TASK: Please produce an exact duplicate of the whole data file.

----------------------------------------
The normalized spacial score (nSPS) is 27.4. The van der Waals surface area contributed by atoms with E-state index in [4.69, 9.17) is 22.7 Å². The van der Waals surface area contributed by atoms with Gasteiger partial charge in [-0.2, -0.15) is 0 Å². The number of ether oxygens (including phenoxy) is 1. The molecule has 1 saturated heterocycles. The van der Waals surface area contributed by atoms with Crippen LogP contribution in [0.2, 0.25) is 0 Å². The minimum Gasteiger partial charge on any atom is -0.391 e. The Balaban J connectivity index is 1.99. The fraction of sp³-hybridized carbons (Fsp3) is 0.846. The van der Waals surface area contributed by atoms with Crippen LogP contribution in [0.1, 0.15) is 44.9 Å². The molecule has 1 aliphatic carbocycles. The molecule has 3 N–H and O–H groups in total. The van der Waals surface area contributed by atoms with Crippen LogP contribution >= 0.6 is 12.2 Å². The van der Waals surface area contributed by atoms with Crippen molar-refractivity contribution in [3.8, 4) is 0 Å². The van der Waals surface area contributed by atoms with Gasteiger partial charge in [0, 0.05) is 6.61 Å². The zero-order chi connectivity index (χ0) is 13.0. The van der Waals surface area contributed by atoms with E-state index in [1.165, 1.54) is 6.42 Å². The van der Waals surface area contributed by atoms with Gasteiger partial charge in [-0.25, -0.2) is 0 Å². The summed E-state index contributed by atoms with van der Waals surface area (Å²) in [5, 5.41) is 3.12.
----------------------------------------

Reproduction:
The normalized spacial score (nSPS) is 27.4. The van der Waals surface area contributed by atoms with E-state index in [4.69, 9.17) is 22.7 Å². The van der Waals surface area contributed by atoms with Gasteiger partial charge in [-0.2, -0.15) is 0 Å². The number of ether oxygens (including phenoxy) is 1. The molecule has 1 saturated heterocycles. The van der Waals surface area contributed by atoms with Crippen LogP contribution in [0.2, 0.25) is 0 Å². The minimum Gasteiger partial charge on any atom is -0.391 e. The Balaban J connectivity index is 1.99. The fraction of sp³-hybridized carbons (Fsp3) is 0.846. The van der Waals surface area contributed by atoms with Crippen LogP contribution in [0.1, 0.15) is 44.9 Å². The molecule has 1 aliphatic carbocycles. The molecule has 3 N–H and O–H groups in total. The van der Waals surface area contributed by atoms with Crippen LogP contribution >= 0.6 is 12.2 Å². The van der Waals surface area contributed by atoms with Crippen molar-refractivity contribution in [3.8, 4) is 0 Å². The van der Waals surface area contributed by atoms with Gasteiger partial charge in [0, 0.05) is 6.61 Å². The zero-order chi connectivity index (χ0) is 13.0. The van der Waals surface area contributed by atoms with E-state index in [1.165, 1.54) is 6.42 Å². The van der Waals surface area contributed by atoms with Gasteiger partial charge in [-0.25, -0.2) is 0 Å². The summed E-state index contributed by atoms with van der Waals surface area (Å²) in [5, 5.41) is 3.12.